Promise SmartStor DS4600 review
It’s also worth remembering that in this mode (as with RAID 1) only half of the total capacity of the installed drives is available, albeit it’s all mirrored, giving your data excellent resilience against hardware failure.
For added protection, when configuring your system you can also designate one of the four bays as a spare drive: this drive won’t be used to build the original RAID array, but if one of the other disks subsequently fails (in any mode except RAID 0), the SmartStor can automatically dismount the wayward device and rebuild the array using the spare. A bank of 11 multicoloured lights at the front makes it easy to check the unit’s status at a glance.
Otherwise, the SmartStor DS4600 can be managed via the basic SmartNavi software suite, which can set up your RAID array in a few clicks and exposes a few system controls, such as controlling the fan and the audible failure warning. If you leave it running all the time it can also email you error notifications and perform backups, supporting both scheduled tasks and on-demand backups instigated by pressing the button on the front of the unit. It’s a little intrusive though, offering no way to disable the big ugly splash screen that comes up every time you boot your system, nor the icon in the system tray.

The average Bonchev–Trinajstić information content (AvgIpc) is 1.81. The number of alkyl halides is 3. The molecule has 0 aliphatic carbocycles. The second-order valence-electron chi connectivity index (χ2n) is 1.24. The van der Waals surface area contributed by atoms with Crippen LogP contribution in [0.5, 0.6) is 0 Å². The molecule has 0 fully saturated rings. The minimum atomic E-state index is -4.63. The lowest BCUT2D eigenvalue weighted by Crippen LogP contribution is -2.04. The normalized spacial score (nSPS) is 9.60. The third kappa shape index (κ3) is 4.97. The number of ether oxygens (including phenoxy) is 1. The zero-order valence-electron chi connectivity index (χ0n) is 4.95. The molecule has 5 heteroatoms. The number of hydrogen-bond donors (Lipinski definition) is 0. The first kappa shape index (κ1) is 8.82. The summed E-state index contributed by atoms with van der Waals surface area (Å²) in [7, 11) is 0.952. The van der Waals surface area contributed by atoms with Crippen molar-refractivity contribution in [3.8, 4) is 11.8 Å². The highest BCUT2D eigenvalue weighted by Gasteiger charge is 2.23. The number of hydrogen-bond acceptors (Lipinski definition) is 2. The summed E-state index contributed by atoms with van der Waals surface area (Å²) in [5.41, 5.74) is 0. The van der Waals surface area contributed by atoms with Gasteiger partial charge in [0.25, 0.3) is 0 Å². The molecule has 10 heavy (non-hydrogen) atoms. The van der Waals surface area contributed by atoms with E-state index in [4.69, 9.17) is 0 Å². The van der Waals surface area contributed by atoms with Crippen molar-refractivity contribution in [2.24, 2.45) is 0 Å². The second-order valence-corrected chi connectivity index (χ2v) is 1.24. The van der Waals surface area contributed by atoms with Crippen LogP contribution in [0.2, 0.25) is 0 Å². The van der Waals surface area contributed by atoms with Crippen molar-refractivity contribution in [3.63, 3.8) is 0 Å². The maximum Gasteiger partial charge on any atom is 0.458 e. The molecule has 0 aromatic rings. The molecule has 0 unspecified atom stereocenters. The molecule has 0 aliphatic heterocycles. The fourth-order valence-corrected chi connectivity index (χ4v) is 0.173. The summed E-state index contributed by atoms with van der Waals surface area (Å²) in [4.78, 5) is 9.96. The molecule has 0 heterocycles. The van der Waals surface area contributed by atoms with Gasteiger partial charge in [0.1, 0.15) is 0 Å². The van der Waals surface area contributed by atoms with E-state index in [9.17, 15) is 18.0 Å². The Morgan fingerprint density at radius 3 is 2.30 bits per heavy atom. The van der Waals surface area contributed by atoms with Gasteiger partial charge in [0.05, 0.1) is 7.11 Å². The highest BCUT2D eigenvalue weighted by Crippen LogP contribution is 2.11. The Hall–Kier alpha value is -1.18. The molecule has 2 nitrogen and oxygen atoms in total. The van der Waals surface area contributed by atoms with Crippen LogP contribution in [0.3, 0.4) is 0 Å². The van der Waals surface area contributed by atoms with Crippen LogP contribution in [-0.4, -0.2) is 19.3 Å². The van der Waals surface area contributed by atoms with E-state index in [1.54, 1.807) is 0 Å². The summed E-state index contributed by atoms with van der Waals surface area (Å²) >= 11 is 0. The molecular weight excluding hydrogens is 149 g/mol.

An additional irritation is the fact that the software requires the device to be connected by USB, even though eSATA is clearly the more desirable option – the DS4600 even comes with a bracket you can fit into a desktop case to turn one of your motherboard’s internal SATA ports into a rear-facing eSATA socket.
Finally, there’s no escaping the fact that the all-plastic casing looks and feels a little cheap. Its plastic drive trays are awkward too – you have to screw one to each hard disk before you can insert it – not to mention flimsy. These may be superficial complaints – hopefully you won’t need to change the drives for a long time after initial setup – but they make it harder to feel good about the premium price.
Ultimately, the SmartStor DS4600 doesn’t dazzle. Its performance is good, but not strikingly better than any other eSATA-connected device, and without a network connection it can’t offer much more in the way of features than a regular – much cheaper – external drive.
However, if you need a set-and-forget RAID device, this will certainly do the job with a minimum of fuss. For small businesses or home offices that generate high volumes of mission critical data, it’s a sensible investment in peace of mind.